Characters walking down the street at the 1935 Rike’s Toy Parade in downtown Dayton (photo courtesy of Ohio History Connection)
Ohio Life

The Rike’s Toy Parade Tradition​

Between 1923 and 1942, Dayton’s Rike-Kumler Co. department store hosted a colorful parade through the city to kick off the holiday shopping season.

Beginning in 1923, a year before Macy’s famous holiday parade took its first steps, the inaugural Rike-Kumler Co. Thanksgiving Day parade brought thousands of people to the streets of downtown Dayton to enjoy the colorful spectacle of life-size toys and comic book characters, creative floats and the arrival of old Saint Nick himself. The 1930 celebration was memorable for not only the parade itself but also the blistering cold weather that spectators endured.

“Despite the fact that yesterday was the coldest Thanksgiving Day on record, thousands of men, women and children lined the curbs of downtown Dayton for more than two hours while Rike’s Toy Town parade passed in review,” the Dayton Daily News reported in its Nov. 28, 1930, edition.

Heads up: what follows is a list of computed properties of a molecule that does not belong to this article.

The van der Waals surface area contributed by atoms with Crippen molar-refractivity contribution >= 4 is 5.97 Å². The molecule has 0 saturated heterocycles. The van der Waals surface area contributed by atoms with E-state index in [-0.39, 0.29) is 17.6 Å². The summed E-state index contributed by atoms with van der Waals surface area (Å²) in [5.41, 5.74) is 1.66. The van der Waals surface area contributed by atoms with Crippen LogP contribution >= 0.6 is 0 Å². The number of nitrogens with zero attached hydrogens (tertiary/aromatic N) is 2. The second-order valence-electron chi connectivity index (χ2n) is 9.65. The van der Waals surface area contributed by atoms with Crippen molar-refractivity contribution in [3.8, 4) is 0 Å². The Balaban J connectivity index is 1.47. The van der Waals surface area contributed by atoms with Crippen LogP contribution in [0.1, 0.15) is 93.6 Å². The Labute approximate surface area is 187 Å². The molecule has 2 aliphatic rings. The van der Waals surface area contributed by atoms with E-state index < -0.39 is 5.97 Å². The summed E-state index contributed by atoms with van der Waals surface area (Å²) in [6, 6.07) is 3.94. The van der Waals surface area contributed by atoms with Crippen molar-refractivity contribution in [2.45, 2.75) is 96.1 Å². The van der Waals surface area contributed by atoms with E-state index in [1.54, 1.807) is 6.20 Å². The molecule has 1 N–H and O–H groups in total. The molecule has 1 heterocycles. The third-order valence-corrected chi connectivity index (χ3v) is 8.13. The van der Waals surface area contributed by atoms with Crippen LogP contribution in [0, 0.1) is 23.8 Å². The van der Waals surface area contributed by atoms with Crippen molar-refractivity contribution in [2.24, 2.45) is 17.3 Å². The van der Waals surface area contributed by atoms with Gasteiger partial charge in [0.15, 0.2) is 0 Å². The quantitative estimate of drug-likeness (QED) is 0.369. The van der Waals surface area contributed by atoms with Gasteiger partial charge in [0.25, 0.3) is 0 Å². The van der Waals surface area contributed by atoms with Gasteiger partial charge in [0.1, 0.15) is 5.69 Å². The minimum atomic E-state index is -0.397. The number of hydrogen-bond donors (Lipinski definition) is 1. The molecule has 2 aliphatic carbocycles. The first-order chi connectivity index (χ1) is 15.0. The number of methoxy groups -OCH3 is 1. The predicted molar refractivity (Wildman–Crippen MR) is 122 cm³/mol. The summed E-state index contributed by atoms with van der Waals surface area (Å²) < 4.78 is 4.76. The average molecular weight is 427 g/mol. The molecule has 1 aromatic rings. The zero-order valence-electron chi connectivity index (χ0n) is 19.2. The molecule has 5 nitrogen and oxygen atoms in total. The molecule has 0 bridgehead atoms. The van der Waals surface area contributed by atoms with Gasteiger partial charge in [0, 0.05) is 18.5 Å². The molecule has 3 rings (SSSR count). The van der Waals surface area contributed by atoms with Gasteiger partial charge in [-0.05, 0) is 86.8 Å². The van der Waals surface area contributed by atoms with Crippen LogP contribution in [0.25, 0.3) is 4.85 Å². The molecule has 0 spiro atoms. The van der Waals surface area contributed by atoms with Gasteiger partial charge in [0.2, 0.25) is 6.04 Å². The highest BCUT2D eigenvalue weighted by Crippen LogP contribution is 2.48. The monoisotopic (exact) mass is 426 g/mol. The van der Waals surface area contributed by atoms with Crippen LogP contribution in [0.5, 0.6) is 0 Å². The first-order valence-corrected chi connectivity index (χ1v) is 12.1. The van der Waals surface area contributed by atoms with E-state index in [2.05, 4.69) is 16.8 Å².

For the 1935 parade, Dayton’s Main Street was temporarily transformed into “Toytown Highway,” as beloved characters like Mother Goose, Jumbo, Minnie and Mickey Mouse and Mr. and Mrs. Jack Sprat stepped off from the Montgomery County Fairgrounds at 10 a.m., while Santa traded in his sleigh for a throne of ice that year.

“Elaborate preparations had been made for this year’s event and as the gaily costumed characters moved along, the older persons evidenced as much enthusiastic pleasure as did the children,” the Dayton Daily News reported in its Nov. 29, 1935, edition.

By the time Rike’s Toy Parade reached what would be its final year in 1942, it had taken on a more patriotic tone following the United States’ entry into World War II. The Dayton Herald reported in its Nov. 25, 1942, edition that, “patriotism will be manifest throughout the colorful parade, popular characters from American history being introduced in a campaign as an inspiration to buy more war bonds and stamps.”

The parade that year included a reenactment of the midnight ride of Paul Revere as well as Betsy Ross and her Colonial maidens stitching the first American flag. But it would take more than World War to keep Santa from making an appearance in Dayton.

“No pre-Christmas parade would be complete even in wartimes, and that worthy gentleman will bring up the rear, riding in his golden sleigh pulled by eight white reindeer leaping over the housetops.”